The week following Balticon 48, my social media feeds could easily be broken down to two topics: retrospectives of the event (which was awesome, by the way, and if you werenâ€™t thereâ€”think about being there in 2015) and a variety of perspectives on the #YesAllWomen hashtag. While nostalgic and contemplative the looks back to the Memorial Day Weekend were, itâ€™s been equally disheartening reading stories from people I admire and hold in high esteem like Dr Pamela Gay, Jared Axelrod, Chris Miller, either being victim of or watching others victimized by people who think they are cast in a season of Mad Men. Sure, there are men who behave badly in our culture but I had no idea just how deep this dark, twisted rabbit hole reached.
In this post I want to talk about both. In particular I want to talk about that amazing cookout you may have heard Balticon talk about on Friday night, and what we all can take away from it.
If you didnâ€™t know about Balticonâ€™s Third Annual New Media Meat & Greet, donâ€™t sweat it. The event wasnâ€™t â€œon the gridâ€ at Balticon. Never is. This was something that had started two years ago when I offered to host a cookout at my (then) hotel, the Residence Inn. The idea couldnâ€™t be more simple: bring for the grill something for you and a friend (be that a close friend or complete stranger), and then socialize. When we first did it, about thirty or some people showed up. It was a nice, comfortable outdoor gathering, easing all of us into the weekend.
The turnout this year was a bit larger than that…
I think folks were worried about me as I got asked several times if I wanted to take a break from the grill. Much appreciated, but I was in a very special zone. Part of my joy in flipping steaks, chicken, venison, brontosaurus ribs and prime cuts (and you think Iâ€™m joking thereâ€”trust me, Iâ€™m not! The Encaffinated One brought it hard for this yearâ€™s cookout.) is having the party come to me. Stands to reason: if you are hungry, you go to the grill to place your orderâ€¦
With my â€œSocialâ€ playlist offering a backdrop, the MeatÂ & Greet offered an open air atmosphere outside of the hotel for attendees to mingle. I got to say â€œHey!â€ to a lot of familiar faces but there were a fair share I did not know. It was extremely cool meeting those new to the cookout, saying â€œWe didnâ€™t know how this worked until we got here.â€ That disorientation didnâ€™t last long as food came off the grill, the camaraderie and community nurtured by the guests ranging from podcasters to writers to artists to attendees to all of the above. I was particularly grateful that the Residence Inn were so accommodating in managing the trash cans and offering their courtyard to us collection of nerds for several hours. I looked to my left and I saw Nobilis Reed and PJ Schnyder assembling an assortment of kebobs. To my right there were new people arriving withâ€”yesâ€”MOAR MEAT, which evoked some snark from the cookÂ but also led to food orders, where to find drinks, and what brought them here. I donâ€™t know how long I manned that grill, but the hours slipped by and when I finally got a moment to enjoy a quick hit of the Midas Touch (see above), I got a chance to enjoy the company. Good company, all around.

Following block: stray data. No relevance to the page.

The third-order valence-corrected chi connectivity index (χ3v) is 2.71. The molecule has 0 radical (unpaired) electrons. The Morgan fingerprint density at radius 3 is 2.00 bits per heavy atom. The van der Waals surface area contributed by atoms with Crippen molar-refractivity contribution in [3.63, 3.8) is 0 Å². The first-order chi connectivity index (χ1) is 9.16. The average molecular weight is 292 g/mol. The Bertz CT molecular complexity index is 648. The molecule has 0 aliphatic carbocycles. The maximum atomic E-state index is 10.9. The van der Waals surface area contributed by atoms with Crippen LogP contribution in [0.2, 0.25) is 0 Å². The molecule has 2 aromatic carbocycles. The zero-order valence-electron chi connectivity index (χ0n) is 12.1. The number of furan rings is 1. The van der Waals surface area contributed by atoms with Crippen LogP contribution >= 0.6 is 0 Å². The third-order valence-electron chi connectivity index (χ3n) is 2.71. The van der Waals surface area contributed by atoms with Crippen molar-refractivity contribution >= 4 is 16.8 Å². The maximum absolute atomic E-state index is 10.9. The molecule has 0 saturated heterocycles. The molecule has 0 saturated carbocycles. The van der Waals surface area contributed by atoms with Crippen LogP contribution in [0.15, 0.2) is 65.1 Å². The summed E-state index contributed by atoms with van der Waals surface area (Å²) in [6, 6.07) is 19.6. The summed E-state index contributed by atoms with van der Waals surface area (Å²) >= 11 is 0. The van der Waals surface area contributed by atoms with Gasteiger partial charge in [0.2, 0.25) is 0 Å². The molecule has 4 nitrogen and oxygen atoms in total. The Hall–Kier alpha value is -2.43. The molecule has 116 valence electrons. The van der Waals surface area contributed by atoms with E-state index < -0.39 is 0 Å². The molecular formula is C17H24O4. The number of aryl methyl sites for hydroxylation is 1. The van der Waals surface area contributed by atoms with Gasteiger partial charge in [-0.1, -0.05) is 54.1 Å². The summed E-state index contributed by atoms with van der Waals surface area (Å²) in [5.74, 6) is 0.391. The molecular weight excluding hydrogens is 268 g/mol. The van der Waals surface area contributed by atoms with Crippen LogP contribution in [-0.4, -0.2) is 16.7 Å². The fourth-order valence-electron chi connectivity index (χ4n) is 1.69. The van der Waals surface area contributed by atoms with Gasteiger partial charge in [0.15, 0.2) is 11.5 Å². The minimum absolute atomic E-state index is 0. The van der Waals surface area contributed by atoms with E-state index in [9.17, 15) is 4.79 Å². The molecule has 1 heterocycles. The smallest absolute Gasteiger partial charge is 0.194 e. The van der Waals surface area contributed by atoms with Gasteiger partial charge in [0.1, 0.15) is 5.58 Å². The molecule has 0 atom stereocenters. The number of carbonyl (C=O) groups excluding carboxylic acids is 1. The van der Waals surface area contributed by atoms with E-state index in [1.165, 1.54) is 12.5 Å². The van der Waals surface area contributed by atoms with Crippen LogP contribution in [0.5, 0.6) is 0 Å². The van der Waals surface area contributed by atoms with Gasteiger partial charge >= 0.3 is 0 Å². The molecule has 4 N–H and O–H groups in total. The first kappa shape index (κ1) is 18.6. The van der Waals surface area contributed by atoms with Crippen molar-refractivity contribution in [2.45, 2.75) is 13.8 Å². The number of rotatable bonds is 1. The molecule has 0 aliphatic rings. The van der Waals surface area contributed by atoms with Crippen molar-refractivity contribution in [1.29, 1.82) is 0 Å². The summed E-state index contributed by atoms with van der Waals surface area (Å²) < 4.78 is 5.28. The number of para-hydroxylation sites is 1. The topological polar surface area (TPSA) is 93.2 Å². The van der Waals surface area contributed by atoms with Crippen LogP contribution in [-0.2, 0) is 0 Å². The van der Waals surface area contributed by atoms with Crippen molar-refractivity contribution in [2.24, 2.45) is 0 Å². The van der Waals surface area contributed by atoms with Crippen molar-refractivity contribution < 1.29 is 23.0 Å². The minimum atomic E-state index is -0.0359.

Since ourÂ Balticon weekend and reading the discussions spawned from events atÂ UCSB, I keep thinking about that barbecue, about what made it work. Like any event, especially one as big as that cookout became, I was worried about pissing off the hotel, disarming any volatile situations, or cleaning up any messes from folks who didnâ€™t know when enough alcohol was really enough; and chances are I will be worried about that next year (oh there will be a cookout next year, have no fearâ€¦).Â None of that happened. I met for the first time folks like J.R.D. Skinner andÂ Mike Luoma, connected with the hosts of the MythWits, and re-connected with friends from previous Balticons. We were all there, together, and nobody got hurt. As far as I saw and heard, nobody walked away offended, violated, or insulted. Nobody felt threatened. Nobody was in danger. We all trusted one another.
It was a matter of respect. There was no entitlement, no expectations. We respected each other, and something that simpleâ€”something so simple as saying â€œI donâ€™t know you but Iâ€™m cool with you if youâ€™re cool with meâ€¦â€â€”made for an unforgettable night, a night that reminded me of why I not only love Balticon but truly love the circles in which I travel. Great people who truly get it.
Yes, I believe we are better than male entitlement, better than PUAâ€™s, better than bad behavior. This isnâ€™t rocket science. This is about respect and about trust. Is that so difficult to grasp? I donâ€™t think so. If enough individuals make these choices and understand that regardless if youâ€™re a CEO, a writer with a few awards under your belt, or just a fan of the 2014 Tomb Raider, youâ€™re all putting your pants on the same way. Provided you believe in pants. If enough individuals get this, you create a pretty damn cool community. A community that is easy to believe in and create great things, be it art, social accomplishments, or friendships.
This is the zen of a barbecue, and we can all do this. We can be better. What happens next is up to you.